To be continued….

I’m back. I cancelled the neurologic exam because I’m one hundred percent certain that my “attack” was an immune mediated migraine headache, and not a TIA or “mini-stroke” as the hospital caretakers suspected. The ultrasound examination of my carotid arteries was negative by which I mean both arteries are perfectly open and my dizziness was not caused by a carotid blockage of blood going to my brain.

The symptoms of a mini stroke are very similar to those of a severe migraine headache, but I have the advantage over the medics of owning the body in question, and knowing exactly how I subjected myself to the vagaries of an overly protective immune system by wantonly filling my face with migraine triggers  which I’ve identified with the most meticulous empirical anecdotal evidence over a period of fifteen years or so.

I’ve been harping for years about my belief that the human immune system is probably the most amazing thing in the universe. (with the possible exception of those amazing critters that appear photographically in the next post). I’ve also written, perhaps ad nauseum (to a reader or two) that the existence of the human immune system proves–at least to me–that the theory of evolution by natural selection is just a pile of crap, better known as wishful thinking and viciously adhered to by a pack of brainwashed materialists who refuse to believe that there’s any intelligence in the universe besides that which is occasionally exhibited by their colleagues in microbiology, endocrinology, physics or mathematics.

Here’s the logic:

Firstly if you’ve ever been in the vicinity of a dead mammal, particularly a large dead mammal like a cow or a dog, heaven forbid, you will have noticed that the poor critter will be  presenting notification of its having succumbed by appealing to the olfactory systems  of unlucky passersby.

And these unpleasant odours will have, for the most part, been manufactured by various bacteria in their zeal to metabolize product and increase their numbers by billions of shameless instances of asexual reproduction known to us as binary fission.

These same bacteriahave finally won the battle to destroy the body of their victim and use its flesh for their own selfish purposes, not because of any sudden upgrading of their skills, but rather because when the victim dies, the immune system dies with it it and there is no longer anything in place to ward off the the invaders.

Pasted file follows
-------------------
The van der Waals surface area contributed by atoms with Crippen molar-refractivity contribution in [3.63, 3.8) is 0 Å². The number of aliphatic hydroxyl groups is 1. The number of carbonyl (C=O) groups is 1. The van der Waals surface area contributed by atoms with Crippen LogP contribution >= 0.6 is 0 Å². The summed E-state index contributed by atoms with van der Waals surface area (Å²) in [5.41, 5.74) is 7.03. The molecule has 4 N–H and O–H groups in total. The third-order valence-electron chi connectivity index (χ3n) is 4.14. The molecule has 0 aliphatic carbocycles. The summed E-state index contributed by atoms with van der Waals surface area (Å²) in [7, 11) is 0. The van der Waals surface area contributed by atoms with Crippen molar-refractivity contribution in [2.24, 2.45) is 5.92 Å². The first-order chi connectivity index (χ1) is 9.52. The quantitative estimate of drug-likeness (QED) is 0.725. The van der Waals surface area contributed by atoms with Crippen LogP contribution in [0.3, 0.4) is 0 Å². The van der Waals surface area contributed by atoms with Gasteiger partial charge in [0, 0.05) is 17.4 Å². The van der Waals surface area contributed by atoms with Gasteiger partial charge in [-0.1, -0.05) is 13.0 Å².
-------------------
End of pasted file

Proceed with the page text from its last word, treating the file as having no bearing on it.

It appears obvious to me 9and other unbrainwashed thinkers–that the immune system was purposefully designed to protect living organisms from foreign invaders, and therefore the mechanism by which it came into existence cannot have been the random, slow “natural selection” of random events, but rather by some as yet unknown, intelligent or at least teleologically-capable entity, which in yet another as-yet-unknown manner, possessed some kind of “understanding” of the organisms which the immune system was designed to protect.

Whew! Know what I’m saying?

Seems obvious that evolution by natural selection just doesn’t cut it, and that Darwin’s modern day defenders, known as neo-darwinians, just can’t seem to fathom the unliklihood that the random selection of atoms, molecules, and biochemicals, could have constructed anything remotely as complex as our friends and neighbours–even over millions or billions of years.

And this is especially obvious when you consider that under the auspices of evolutionary theory, the molecules and biochemicals must have themselves, been constructed by “natural selection.” I think the bottom line is that without some kind of intelligence entering the picture the randomization of selected benefits would have resulted in nothing more than biological chaos, and certainly not in such wonderfully complex and intelligent organisms as chimpanzees, human beings as well as the 96% of all species that have ever existed which have become extinct.

So yeah, something that resides way out in the universe designed us and dropped us off here on earth, or at least our forebears, (chunks of nucleotide-massing particles, with a copy of the genetic code), and evolution by natural selection is just an amazingly stupid theory believed by amazingly stupid “scientists” who should know better.

So where does a carpenter with only a BA in English and American history get off by referring to scientists as stupid? Well, for the most part scientists have lost their ability to think as individuals due to their pervasive need to fit in, and have succumbed to something known as “groupthink.” See your friendly research engine.

I’d rather not go into it, but think “global warming” or “peak oil,” “flu vaccines” or “fossil fuels” and you’re immediately on to a number of the pathetically stupid scientific theories which are based upon nothing except that some massive globalist corporate body finds them useful in hoodwinking the public into giving up even more of its hard-earned cash.

So rather than an accidental “selecting” of continuously beneficial ingredients which continuously assail the second law of  thermodynamics by which things left alone tend to fall apart, not together, the best theoretical model of life on earth is that it is some kind of weird experimental garden–and weird only because we can’t fathom the nature of the intelligence that created it.